Foundation For Women Liberia


Since 1997, the Foundation for Women (FFW) has served impoverished women locally and globally, first as a funder of microcredit programs and now as an operator. FFW programs help poor, entrepreneurial women who are in transition, at risk and in crisis improve life for themselves and their families by providing loans as small as $100 in Liberia or $250 in San Diego. These loans are accompanied by financial literacy and business skills education taught during weekly group sessions and in one-on-one meetings by qualified program staff. Modeled on the Grameen approach to microcredit, FFW’s programs recognize the strength of referrals and collective responsibility for loan repayment. In addition, FFW develops marketplaces and other sales avenues for their products and services, and recruits mentors to work with the women.

At the request of Liberian President Ellen Johnson Sirleaf, FFW extends loans to a group of disabled men in addition to the established program for women. Loan groups, or Centers, are locally managed, with technical assistance, guidance and follow up provided by FFWL. The Centers serve an average of six groups of five borrowers. Each Center has a manager chosen by FFWL executive staff. The Center Manager oversees the collection of the loan repayment and savings and deposits them in the Eco Bank nearest the Center. These positions are part time and are reimbursed by FFWL. FFWL identifies the literate women in groups to train as teachers. Those local teachers are paid a stipend for their classes each week.

Since 2007, FFW Liberia (FFWL) has grown to 82 centers in 12 of the 15 counties across the country. From an initial group of five clients in 2007, FFWL now provides first time loans to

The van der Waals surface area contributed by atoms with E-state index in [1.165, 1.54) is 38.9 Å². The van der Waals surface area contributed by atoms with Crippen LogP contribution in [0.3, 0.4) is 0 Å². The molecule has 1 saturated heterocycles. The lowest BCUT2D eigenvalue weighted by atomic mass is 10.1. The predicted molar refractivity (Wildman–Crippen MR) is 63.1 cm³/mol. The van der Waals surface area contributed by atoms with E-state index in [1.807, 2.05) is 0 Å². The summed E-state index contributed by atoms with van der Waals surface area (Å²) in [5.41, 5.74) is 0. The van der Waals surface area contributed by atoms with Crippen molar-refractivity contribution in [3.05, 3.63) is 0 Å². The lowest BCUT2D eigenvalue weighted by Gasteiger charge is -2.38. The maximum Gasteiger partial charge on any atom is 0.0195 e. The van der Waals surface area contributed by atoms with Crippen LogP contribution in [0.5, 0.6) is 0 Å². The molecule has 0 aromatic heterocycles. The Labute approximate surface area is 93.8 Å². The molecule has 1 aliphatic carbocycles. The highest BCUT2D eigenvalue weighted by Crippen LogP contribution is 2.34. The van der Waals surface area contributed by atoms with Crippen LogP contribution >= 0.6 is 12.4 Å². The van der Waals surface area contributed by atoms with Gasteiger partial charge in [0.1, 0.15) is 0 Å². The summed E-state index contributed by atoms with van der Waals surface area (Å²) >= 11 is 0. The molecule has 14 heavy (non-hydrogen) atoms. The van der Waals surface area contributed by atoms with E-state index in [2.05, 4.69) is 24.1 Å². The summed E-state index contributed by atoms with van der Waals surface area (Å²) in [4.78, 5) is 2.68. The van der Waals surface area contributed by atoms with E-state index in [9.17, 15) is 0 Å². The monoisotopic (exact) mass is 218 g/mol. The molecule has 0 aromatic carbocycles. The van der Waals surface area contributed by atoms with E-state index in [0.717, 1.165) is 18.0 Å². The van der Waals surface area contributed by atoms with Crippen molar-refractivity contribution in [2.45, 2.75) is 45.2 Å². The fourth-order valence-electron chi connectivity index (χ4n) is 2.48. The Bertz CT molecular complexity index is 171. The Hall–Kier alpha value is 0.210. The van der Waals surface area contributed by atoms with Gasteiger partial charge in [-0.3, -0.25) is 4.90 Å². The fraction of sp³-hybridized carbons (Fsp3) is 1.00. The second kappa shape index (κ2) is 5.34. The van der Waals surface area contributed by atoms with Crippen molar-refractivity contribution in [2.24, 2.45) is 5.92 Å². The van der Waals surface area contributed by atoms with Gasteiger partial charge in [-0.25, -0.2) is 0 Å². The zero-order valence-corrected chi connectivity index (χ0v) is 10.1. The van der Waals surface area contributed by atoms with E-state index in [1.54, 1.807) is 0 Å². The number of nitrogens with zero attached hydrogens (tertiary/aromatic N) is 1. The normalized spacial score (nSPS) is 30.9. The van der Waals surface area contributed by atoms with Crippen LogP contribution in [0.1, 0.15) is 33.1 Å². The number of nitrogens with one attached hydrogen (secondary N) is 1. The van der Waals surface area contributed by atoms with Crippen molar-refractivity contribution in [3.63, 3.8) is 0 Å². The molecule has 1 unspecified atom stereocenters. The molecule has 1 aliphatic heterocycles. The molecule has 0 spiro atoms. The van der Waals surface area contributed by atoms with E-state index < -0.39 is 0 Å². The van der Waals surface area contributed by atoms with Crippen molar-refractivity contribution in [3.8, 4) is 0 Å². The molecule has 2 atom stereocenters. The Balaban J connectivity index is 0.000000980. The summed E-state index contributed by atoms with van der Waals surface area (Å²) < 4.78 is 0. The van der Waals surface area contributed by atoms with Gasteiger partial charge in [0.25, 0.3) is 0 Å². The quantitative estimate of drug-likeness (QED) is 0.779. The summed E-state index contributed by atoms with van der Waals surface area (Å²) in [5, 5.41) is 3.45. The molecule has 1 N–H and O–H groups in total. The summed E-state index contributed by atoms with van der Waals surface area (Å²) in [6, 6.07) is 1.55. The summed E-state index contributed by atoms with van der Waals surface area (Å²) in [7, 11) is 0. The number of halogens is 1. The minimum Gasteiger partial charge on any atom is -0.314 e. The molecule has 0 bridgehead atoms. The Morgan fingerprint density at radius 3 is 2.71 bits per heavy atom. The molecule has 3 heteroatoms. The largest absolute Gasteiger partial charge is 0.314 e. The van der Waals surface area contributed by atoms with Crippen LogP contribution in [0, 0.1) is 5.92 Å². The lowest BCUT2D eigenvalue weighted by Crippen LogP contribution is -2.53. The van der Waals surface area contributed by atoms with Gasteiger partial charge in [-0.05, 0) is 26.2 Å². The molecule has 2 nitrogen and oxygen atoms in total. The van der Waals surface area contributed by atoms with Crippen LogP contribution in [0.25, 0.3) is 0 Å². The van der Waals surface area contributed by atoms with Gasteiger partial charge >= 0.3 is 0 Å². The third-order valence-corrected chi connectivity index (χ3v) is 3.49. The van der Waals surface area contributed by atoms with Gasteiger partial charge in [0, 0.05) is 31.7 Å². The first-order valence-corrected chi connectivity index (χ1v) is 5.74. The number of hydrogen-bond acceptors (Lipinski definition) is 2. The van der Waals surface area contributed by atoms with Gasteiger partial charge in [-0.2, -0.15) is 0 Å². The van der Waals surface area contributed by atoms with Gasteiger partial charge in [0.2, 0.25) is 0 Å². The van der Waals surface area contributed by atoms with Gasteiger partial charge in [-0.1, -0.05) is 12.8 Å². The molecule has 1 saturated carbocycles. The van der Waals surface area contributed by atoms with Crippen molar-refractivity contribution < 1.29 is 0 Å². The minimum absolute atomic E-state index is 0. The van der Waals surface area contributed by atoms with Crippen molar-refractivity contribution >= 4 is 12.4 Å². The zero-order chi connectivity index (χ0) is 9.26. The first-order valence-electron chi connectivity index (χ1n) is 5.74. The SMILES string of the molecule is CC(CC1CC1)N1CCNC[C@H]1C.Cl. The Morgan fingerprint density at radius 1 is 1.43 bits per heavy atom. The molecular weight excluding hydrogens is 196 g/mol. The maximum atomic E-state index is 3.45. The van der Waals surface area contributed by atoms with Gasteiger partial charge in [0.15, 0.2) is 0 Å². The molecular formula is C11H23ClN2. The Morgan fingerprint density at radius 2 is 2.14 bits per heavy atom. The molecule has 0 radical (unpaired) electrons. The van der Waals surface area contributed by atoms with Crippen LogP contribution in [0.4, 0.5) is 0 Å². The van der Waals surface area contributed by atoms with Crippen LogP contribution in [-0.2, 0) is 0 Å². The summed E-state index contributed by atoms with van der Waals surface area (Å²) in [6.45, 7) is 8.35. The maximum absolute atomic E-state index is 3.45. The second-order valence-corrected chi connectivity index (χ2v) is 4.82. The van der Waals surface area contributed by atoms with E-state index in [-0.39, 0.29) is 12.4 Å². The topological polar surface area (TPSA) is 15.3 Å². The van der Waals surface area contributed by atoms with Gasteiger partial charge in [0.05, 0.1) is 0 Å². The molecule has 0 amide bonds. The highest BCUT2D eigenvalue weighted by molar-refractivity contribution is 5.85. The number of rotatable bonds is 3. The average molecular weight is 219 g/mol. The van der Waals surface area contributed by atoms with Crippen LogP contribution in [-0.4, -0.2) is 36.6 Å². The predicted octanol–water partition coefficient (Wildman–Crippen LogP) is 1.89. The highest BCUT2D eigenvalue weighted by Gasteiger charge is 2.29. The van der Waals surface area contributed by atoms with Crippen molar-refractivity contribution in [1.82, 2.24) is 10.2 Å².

In three to five years, FFW aims to have the organizational capacity and loan funding needed to fulfill a much greater percentage of the need in each location. In San Diego, the objective is 6,800 new loans by the end of 2014. Efforts are well underway with the assistance of a multi-year capacity building grant. In Liberia, poverty is even more pervasive but microcredit has broader support, including from the government, all of which combined to create higher demand. In Liberia the objective will be to grow the microloan program to 11,376 loans under management by the end of 2014, a number hopefully exceeded substantially; the combination of volume, loan level and interest is projected to allow FFWL to become self-sustaining within three years, based upon a five year plan to meet the mission.
more than 2000 women members and the disabled. Second, third, and fourth time loans boost the membership to 3000 individuals. All FFWL centers are managed by the local recipients, 85% of whom are now able to write their own names on the 2nd cycle loan payment forms, as opposed to the thumb print often used to secure first cycle loans.

According to the Constitution and Bylaws of the Foundation for Women Liberia, the organization is governed by nine (9) Advisory board members of which presently seven (7) are women and two (2) men. It is also worth noting that three of the members of the Board are borrowers of FFW-L.  There are currently  (9) remunerated staff positions within the organization. The staff is comprised of theChief Executive Officer, Mrs. Emily Guegbeh Peal; Mr. David Beyan, Chief Officer Operations, Finance Assistant,Mrs. Anna Smith , Mr. Charles B. Naiwah, Program Officer and Assistant Program officer, Mr. Sylvester Thompson. Our support staff includes Program Monitors, Center Assistants, Regional Assistants and Interns.  In addition, our microcredit program consists of Center Managers, Center Chiefs, Center Secretary and Center Police who manage borrower groups in remote areas of the country. All are women.   See Annex 10 for more detailed organizational information.

Project Objectives and Expected Results

Problem Statement

Traditional cooking methods in Liberia and around sub-Saharan Africa involve cooking with solid fuels such as charcoal and wood in the three-stone fire, which produces a lot of smoke and Indoor Air Pollution (IAP).  It is estimated that over 1.6 million women and children die from IAP related illnesses each year.  Additionally, there are huge gender quality imbalances due to the fact that women do the majority of cooking in Liberia, spend great amounts of time collecting firewood on a daily basis, and even more time sitting around the cook fire preparing 2-3 meals a day.  Usually, their small children and babies accompany these women so that they can watch them while simultaneously conducting their chores.

Environmentally, the gathering of wood for fuel is contributing to deforestation.  Deforestation is responsible for 25% of greenhouse gas emissions (GHG) annually and so decreasing the amount of deforestation will contribute to climate change mitigation strategies.